Online Education Gets Fast-Tracked With Coursera Classes On-Demand


This is the year massive open online courses (MOOCs) come of age, says Daphne Koller, cofounder and president of Coursera. And the way her company’s helping that happen is offering up learning on-demand. 

Consumers are accustomed to getting everything as soon as they request it, Koller explained Wednesday at TechCrunch Disrupt in San Francisco. So Coursera is testing a way for learners to start classes immediately, right when they sign up, rather than waiting, sometimes months, for the class to begin. 

“We find the number of people who enroll for a class and immediately start taking it are twice as likely to complete it as those who enroll a month or two before it begins,” Koller explained.

See Also: I Failed My Online Course—But Learned A Lot About Internet Education

Coursera is currently testing this self-paced model in four classes, and  Koller said that the course completion is promising. The company is planning on rolling it out to more courses overtime.

But Completion Rates Are Still Low

One of the repeated criticisms of MOOC providers like Coursera and Udacity is the abysmal completion rates. People sign up for courses, they just don’t finish them. 

For Coursera, only 5% of people who click “enroll,” actually complete the class, Koller said. That number dramatically increases when students are offered the opportunity for completion certificates or credentials provided by online course providers.

One of the most popular credentialed classes, the Johns Hopkins Data Science specialization, not only gives students the benefit of learning the concepts of one of the most high-demand technological fields, but also provides them with the necessary skills and credentials to showcase for employers.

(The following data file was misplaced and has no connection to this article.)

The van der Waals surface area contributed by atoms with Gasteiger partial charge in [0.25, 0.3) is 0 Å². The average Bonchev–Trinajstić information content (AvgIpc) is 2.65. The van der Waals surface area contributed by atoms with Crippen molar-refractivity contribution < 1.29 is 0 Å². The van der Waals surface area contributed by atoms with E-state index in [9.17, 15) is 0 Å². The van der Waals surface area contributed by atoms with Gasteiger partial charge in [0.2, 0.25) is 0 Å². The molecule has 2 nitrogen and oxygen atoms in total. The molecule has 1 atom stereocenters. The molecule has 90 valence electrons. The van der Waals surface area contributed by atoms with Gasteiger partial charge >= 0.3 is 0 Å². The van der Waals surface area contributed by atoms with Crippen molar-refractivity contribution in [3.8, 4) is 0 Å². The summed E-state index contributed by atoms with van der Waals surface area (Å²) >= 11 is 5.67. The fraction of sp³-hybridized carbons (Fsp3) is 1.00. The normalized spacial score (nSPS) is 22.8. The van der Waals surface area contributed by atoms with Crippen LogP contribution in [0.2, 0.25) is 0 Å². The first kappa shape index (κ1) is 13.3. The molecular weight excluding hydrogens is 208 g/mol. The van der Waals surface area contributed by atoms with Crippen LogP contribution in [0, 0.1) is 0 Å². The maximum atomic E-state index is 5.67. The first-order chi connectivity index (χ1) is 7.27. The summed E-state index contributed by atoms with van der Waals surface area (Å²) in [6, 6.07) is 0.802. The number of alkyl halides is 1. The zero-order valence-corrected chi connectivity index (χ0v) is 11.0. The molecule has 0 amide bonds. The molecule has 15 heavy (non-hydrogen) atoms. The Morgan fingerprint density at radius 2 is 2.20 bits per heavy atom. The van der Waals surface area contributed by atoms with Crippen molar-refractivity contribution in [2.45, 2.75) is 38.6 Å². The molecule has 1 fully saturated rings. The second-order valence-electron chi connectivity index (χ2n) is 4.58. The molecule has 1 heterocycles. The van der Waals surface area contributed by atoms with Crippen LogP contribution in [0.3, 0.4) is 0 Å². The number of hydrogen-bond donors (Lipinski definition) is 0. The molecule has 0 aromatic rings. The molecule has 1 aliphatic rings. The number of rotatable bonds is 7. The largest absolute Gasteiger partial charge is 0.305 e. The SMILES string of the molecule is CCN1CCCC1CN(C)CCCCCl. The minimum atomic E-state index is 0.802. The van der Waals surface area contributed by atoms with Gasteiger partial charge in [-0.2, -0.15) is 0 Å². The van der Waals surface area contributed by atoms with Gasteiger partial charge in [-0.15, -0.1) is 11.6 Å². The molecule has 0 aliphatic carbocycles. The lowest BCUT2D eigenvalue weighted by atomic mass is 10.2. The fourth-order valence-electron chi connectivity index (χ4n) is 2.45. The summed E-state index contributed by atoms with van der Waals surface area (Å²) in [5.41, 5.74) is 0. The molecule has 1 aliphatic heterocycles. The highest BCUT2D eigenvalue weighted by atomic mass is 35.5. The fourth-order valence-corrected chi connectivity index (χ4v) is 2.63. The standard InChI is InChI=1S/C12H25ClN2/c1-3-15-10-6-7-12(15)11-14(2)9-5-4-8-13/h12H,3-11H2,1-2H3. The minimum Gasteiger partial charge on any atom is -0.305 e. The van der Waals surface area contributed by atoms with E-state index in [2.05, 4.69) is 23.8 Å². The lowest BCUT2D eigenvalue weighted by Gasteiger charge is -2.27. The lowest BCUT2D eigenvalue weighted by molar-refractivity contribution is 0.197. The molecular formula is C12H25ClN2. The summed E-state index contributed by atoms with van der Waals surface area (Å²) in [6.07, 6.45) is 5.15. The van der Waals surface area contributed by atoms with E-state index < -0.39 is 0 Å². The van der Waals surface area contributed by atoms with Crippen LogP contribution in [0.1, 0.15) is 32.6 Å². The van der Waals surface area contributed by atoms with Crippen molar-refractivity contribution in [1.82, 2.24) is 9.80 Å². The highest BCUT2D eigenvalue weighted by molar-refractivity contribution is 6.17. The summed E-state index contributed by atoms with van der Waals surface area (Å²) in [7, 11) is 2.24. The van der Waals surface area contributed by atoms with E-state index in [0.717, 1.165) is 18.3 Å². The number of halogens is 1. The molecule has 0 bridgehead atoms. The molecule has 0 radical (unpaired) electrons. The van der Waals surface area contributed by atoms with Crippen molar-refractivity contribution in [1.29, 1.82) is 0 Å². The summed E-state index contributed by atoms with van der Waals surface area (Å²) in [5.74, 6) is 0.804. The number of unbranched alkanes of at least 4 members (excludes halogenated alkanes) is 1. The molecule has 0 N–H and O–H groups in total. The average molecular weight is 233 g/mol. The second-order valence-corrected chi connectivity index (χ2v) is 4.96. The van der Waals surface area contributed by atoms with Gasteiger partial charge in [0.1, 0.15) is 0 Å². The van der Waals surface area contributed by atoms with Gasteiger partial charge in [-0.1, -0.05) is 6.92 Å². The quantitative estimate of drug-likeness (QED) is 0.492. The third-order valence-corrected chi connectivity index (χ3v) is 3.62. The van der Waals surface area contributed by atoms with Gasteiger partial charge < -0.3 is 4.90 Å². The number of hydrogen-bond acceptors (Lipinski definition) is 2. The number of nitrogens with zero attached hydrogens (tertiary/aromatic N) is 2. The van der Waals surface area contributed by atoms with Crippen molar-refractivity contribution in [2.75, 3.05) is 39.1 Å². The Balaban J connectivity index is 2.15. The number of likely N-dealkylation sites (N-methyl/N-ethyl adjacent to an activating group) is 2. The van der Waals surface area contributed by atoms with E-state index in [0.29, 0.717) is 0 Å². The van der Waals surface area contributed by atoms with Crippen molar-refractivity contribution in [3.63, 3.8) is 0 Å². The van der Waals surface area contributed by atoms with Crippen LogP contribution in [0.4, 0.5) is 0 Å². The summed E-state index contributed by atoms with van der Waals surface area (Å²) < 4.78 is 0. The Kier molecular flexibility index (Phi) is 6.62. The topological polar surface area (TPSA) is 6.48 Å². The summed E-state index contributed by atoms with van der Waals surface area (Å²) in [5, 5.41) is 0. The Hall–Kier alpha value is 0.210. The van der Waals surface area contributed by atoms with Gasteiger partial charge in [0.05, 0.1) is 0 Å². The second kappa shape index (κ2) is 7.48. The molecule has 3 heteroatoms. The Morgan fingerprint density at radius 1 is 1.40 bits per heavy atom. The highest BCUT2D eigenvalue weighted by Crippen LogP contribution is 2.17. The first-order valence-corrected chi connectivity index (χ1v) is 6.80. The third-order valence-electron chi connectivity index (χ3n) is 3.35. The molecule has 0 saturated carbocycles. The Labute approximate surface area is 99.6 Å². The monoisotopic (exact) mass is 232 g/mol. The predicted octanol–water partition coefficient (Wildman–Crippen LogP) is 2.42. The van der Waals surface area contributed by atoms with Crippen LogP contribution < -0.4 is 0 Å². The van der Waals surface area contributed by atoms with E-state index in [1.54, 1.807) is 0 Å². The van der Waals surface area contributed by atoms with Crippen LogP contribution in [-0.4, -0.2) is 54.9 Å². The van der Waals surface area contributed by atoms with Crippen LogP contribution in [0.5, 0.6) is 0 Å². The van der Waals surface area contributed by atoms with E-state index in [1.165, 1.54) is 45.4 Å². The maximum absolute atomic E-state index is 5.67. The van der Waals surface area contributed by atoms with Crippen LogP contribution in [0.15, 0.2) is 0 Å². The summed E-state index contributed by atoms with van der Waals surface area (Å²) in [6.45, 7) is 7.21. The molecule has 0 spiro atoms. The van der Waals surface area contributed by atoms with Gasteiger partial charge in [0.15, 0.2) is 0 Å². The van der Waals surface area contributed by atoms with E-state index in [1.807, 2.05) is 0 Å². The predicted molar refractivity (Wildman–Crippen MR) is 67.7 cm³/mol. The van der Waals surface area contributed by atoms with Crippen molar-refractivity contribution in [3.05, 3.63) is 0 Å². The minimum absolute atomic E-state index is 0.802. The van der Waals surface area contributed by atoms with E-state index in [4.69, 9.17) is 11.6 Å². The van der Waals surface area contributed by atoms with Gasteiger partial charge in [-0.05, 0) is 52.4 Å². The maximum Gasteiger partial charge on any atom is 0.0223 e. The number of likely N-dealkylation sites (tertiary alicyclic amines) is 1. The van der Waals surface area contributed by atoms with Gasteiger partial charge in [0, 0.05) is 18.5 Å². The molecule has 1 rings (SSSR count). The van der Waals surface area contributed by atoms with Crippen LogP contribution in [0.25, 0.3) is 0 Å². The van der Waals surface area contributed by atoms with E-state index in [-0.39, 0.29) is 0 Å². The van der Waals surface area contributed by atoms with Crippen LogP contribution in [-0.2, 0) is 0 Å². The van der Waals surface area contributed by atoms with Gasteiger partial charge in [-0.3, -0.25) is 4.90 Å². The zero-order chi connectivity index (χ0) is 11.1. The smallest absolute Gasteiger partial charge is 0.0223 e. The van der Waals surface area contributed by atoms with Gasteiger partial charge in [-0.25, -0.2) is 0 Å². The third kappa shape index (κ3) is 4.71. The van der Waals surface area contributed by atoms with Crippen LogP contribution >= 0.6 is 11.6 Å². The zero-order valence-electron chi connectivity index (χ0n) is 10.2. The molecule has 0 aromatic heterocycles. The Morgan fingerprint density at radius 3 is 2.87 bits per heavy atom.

The data science specialization is one of a handful of paid course programs that Coursera launched in January to help increase completion rates among students.

“The credentials are becoming much more valued in the workplace—70% of our learners want to post their credential on their resume,” Koller said. “Conversion rates among learners who are taking a course for the credential have more than doubled.”

According to a study by Duke University, employers are taking online course credentials seriously, too. Of the 398 employers that participated in the survey, 72% of those that were familiar with MOOCs “had used, considered using, or could see their company using MOOCs for recruitment.”

When paired with on-demand and self-paced learning, these accredited courses could provide a way for students to fast-track their careers inexpensively. For example, in the time it would take an unemployed student to sign up for a traditional MOOC course and wait for it to begin, he or should could’ve already completed a similar class via Coursera fast track option. 

Coursera, and others like it, are changing the way people can access and take classes—you don’t have to be in college to take a college course anymore. And the last two years have only scratched the surface.

“We have demonstrated our learners are seeing a big impact on their lives,” Koller said.

Image by Selena Larson for ReadWrite.

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